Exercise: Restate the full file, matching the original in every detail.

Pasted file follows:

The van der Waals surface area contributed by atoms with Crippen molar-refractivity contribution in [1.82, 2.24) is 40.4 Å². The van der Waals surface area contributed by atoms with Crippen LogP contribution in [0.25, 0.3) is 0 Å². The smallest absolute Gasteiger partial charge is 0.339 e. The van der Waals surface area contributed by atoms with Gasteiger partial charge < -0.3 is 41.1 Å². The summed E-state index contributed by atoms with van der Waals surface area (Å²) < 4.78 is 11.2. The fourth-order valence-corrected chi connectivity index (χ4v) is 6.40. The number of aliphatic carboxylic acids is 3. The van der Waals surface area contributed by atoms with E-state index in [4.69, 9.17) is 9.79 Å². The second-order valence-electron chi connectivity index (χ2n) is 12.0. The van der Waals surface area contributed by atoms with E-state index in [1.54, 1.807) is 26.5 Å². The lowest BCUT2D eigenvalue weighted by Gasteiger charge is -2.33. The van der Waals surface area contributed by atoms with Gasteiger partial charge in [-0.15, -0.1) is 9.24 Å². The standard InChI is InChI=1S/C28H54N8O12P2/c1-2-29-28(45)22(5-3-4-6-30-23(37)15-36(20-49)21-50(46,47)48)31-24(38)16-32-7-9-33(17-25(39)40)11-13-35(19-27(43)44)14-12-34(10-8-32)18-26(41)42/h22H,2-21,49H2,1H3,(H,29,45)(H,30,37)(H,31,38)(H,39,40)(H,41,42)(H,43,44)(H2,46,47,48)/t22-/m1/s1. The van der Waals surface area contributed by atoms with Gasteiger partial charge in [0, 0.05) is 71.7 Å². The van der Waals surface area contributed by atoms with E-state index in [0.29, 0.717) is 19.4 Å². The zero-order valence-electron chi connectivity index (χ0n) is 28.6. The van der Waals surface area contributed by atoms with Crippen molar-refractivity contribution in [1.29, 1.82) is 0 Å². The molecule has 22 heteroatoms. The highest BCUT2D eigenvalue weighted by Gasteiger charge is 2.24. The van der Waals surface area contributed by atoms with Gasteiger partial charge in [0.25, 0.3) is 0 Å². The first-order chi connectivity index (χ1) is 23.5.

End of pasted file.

The van der Waals surface area contributed by atoms with Crippen molar-refractivity contribution in [1.82, 2.24) is 40.4 Å². The van der Waals surface area contributed by atoms with Crippen LogP contribution in [0.25, 0.3) is 0 Å². The smallest absolute Gasteiger partial charge is 0.339 e. The van der Waals surface area contributed by atoms with Gasteiger partial charge < -0.3 is 41.1 Å². The summed E-state index contributed by atoms with van der Waals surface area (Å²) < 4.78 is 11.2. The fourth-order valence-corrected chi connectivity index (χ4v) is 6.40. The number of aliphatic carboxylic acids is 3. The van der Waals surface area contributed by atoms with E-state index in [4.69, 9.17) is 9.79 Å². The second-order valence-electron chi connectivity index (χ2n) is 12.0. The van der Waals surface area contributed by atoms with E-state index in [1.54, 1.807) is 26.5 Å². The lowest BCUT2D eigenvalue weighted by Gasteiger charge is -2.33. The van der Waals surface area contributed by atoms with Gasteiger partial charge in [-0.15, -0.1) is 9.24 Å². The standard InChI is InChI=1S/C28H54N8O12P2/c1-2-29-28(45)22(5-3-4-6-30-23(37)15-36(20-49)21-50(46,47)48)31-24(38)16-32-7-9-33(17-25(39)40)11-13-35(19-27(43)44)14-12-34(10-8-32)18-26(41)42/h22H,2-21,49H2,1H3,(H,29,45)(H,30,37)(H,31,38)(H,39,40)(H,41,42)(H,43,44)(H2,46,47,48)/t22-/m1/s1. The van der Waals surface area contributed by atoms with Gasteiger partial charge in [0, 0.05) is 71.7 Å². The van der Waals surface area contributed by atoms with E-state index in [0.29, 0.717) is 19.4 Å². The zero-order valence-electron chi connectivity index (χ0n) is 28.6. The van der Waals surface area contributed by atoms with Crippen molar-refractivity contribution in [1.29, 1.82) is 0 Å². The molecule has 22 heteroatoms. The highest BCUT2D eigenvalue weighted by Gasteiger charge is 2.24. The van der Waals surface area contributed by atoms with Gasteiger partial charge in [0.25, 0.3) is 0 Å². The first-order chi connectivity index (χ1) is 23.5.